Senior Deputy Sheriff Greg Sorenson wears many hats, and you may have seen him in some of them.
As community resource deputy for the Goleta Division of the Sheriff’s office, Sorenson says his primary function is to help residents connect with the correct person to solve whatever is their problem, if it is outside his own authority. Sorenson works directly with Goletans on neighborhood issues, such as graffiti suppression and Neighborhood Watch crime prevention, as well as with local businesses.
Based at the Camino Real Marketplace Sheriff’s substation, near the multiplex movie theater, the tall, athletic Noleta resident also manages the office’s disposal program for expired medications, known as Operation Medicine Cabinet. The drop box is located inside the substation’s tiny lobby. It and a direct phone line to the Sheriff’s dispatcher are accessible ‘round the clock, whether or not an officer is present.
Sorenson is more likely to be found outdoors than at his desk on most days. Sometimes he can be spotted in a bicycle helmet cruising city streets, chatting up townspeople, or even checking out the area’s bikeways. The former U.S. Marine and surfer cheerfully admits he is drawn to the natural beauty of Goleta’s surroundings and enjoys most of the people he encounters.
While the public usually sees his fellow officers writing tickets or cornering a suspect, Sorenson seldom issues citations. “Essentially, I put a friendly face on law enforcement that a lot of people do not ordinarily see,” he notes.
Though he is a law enforcement officer and packs a service pistol, the University of California Santa Barbara graduate argues that his personal-relationship style of policing encourages citizens to participate in solving their own problems. “We (police officers) should be seen as partners in the community, helping to make it a safer, more viable place to live,” he says.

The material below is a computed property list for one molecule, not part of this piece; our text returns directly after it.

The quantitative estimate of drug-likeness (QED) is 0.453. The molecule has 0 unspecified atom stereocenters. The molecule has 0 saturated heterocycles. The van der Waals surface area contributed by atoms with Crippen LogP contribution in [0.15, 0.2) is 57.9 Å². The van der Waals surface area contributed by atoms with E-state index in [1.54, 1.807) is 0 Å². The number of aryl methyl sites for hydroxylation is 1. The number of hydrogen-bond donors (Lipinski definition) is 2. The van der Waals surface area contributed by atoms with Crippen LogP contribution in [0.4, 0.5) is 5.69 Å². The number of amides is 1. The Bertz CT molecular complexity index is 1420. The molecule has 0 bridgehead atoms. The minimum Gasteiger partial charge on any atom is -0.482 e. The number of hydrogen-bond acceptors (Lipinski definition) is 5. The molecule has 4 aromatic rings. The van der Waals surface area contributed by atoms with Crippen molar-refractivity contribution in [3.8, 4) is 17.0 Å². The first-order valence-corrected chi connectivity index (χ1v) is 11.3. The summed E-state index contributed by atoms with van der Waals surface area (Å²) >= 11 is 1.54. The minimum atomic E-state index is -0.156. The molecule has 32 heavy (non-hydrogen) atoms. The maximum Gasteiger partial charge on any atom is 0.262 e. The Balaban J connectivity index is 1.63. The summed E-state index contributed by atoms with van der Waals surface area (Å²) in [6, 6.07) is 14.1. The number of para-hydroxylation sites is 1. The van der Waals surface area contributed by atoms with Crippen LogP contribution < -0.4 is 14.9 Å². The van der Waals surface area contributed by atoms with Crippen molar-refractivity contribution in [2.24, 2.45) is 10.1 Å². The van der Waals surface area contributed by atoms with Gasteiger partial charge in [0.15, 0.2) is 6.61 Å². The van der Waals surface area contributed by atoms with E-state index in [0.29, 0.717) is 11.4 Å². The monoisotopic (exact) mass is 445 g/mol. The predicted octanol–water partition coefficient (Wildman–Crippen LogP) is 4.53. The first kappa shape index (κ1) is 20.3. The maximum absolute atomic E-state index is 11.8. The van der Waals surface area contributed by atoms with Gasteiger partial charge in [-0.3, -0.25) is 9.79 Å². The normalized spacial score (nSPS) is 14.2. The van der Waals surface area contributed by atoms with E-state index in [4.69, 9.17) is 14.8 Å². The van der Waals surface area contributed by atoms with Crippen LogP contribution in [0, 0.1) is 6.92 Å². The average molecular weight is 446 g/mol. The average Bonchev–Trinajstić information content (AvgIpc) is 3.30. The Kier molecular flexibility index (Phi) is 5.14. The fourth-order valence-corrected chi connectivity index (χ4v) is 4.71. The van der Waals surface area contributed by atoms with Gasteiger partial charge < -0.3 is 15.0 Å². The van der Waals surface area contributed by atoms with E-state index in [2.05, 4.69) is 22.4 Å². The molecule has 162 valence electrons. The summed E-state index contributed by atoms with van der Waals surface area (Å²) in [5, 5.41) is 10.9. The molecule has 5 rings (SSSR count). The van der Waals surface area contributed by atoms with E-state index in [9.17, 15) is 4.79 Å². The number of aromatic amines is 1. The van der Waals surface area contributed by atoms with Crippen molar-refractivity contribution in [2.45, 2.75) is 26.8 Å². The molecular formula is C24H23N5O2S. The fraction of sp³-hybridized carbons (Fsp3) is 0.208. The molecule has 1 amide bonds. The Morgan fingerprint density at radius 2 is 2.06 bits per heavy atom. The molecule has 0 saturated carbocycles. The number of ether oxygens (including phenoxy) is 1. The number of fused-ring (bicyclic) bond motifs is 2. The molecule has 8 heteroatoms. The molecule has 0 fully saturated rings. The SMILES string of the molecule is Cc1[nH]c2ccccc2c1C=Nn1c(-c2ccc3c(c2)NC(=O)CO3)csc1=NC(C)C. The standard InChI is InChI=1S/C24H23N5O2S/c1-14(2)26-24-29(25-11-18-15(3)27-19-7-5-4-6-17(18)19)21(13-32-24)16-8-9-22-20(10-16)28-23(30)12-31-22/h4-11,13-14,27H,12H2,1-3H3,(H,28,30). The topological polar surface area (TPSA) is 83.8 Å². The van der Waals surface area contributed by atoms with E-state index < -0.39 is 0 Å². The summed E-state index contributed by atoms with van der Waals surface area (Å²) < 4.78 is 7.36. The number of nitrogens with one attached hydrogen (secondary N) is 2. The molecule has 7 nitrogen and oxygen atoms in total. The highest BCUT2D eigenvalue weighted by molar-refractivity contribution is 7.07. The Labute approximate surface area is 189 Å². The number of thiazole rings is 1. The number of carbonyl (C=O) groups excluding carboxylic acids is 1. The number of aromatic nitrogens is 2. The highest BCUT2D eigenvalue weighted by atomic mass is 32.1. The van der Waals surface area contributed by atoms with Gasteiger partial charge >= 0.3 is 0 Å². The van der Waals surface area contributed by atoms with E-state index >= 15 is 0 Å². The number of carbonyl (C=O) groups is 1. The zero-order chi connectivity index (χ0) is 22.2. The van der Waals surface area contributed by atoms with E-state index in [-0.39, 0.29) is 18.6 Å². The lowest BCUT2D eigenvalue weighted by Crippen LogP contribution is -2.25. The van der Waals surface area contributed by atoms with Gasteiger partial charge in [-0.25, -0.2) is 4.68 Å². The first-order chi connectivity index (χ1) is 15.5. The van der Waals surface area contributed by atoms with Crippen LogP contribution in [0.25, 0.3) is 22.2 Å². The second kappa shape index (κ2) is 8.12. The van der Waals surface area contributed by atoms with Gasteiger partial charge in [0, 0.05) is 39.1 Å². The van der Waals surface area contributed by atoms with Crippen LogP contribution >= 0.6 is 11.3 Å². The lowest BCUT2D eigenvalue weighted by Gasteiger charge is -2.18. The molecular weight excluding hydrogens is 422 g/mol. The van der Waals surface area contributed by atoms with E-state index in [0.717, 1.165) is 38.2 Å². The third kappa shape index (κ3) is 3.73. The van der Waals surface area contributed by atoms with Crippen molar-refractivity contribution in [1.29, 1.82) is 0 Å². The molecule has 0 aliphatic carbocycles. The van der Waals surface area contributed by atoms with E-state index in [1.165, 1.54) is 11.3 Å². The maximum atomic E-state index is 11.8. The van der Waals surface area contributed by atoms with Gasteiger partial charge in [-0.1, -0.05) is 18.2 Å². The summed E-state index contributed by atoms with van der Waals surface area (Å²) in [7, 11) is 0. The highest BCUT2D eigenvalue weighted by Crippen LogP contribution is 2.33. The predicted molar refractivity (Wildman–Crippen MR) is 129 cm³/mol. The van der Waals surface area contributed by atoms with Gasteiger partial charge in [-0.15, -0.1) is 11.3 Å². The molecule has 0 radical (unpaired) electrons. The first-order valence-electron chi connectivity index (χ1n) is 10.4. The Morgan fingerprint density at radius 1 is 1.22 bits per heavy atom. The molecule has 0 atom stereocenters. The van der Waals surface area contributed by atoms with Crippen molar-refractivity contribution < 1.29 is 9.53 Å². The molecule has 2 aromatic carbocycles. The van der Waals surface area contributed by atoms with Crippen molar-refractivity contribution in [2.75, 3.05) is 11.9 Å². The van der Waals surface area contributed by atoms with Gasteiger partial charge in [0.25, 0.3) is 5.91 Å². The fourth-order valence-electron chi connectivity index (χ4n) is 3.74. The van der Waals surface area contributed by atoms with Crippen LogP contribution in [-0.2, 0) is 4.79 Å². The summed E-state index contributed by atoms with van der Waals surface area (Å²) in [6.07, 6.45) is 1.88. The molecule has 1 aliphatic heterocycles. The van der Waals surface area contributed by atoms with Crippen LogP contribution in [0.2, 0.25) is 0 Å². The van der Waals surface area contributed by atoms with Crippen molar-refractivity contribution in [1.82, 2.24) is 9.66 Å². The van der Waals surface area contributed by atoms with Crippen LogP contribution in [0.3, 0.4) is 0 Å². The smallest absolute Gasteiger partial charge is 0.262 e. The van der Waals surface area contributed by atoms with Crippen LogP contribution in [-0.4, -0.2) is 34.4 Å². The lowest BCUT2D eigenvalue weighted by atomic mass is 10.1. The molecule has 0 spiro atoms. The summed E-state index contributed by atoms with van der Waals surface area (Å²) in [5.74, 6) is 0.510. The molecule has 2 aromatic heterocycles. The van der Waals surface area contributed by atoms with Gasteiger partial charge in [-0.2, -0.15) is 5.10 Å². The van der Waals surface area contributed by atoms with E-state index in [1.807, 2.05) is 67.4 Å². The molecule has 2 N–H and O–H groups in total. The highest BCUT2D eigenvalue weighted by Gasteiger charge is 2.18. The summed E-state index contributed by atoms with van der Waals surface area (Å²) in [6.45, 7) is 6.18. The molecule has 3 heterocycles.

To that end, Sorenson joined with city officials last April to organize a Citizens Academy for Goletans, the first since the city was founded. A score of residents spent seven weeks getting an inside view of police training, forensic procedures, special unit operations (like SWAT and the dive teams), department history, and other information from the people who do the actual work.
He says the academy was a success, and he hopes to host a repeat performance next spring.
The growth of the residential Neighborhood Watch program, which encourages neighbors to get to know and look out for each other, has been even more satisfying to him. Sorenson, a 15-year veteran of the County Sheriff’s Department, became Goleta’s community resource officer in early 2011; he has expanded the watch program to its current strength in 18 neighborhoods.
Sorenson says the groups’ effectiveness varies, but generally they “are pretty strong, cohesive groups.” He says that “from a law enforcement perspective, it’s a really great thing to work with people in the community who actually care … (and) want to do the right thing.”
This viewpoint is reflected among his fellow officers, according to Sorenson. “We’re lucky to work in a community that supports us,” he says. “Pull any deputy off the street who works patrol, and they would probably say the same thing overall.”
As further evidence, Sorenson points to the long-term, citywide graffiti cleanup efforts of Ed Graper and his less-visible silent partners. “They are very proactive about cleaning up this stuff,” he says. “Half the time Ed is on top of it before we see it or even know about it.” And Graper has been erasing Goleta’s graffiti tags for at least the past 15 years.
Local involvement goes way beyond a job description for Sorenson, who participates in a baseball league and has had many roles in community theater productions. He has appeared on the stage of the Center Stage Theater in Santa Barbara and that of the Unitarian Society, among others.
He and his wife are raising two children in the Goleta Valley and take comfort that, despite occasional wildfires and occupational brushes with malefactors, they are contributing to a community in which they want to live.
If you see the deputy out and about, feel free to relay a problem you have noticed or, better yet, ask him how to start a watch group in your neighborhood. He can be reached by email at firstname.lastname@example.org.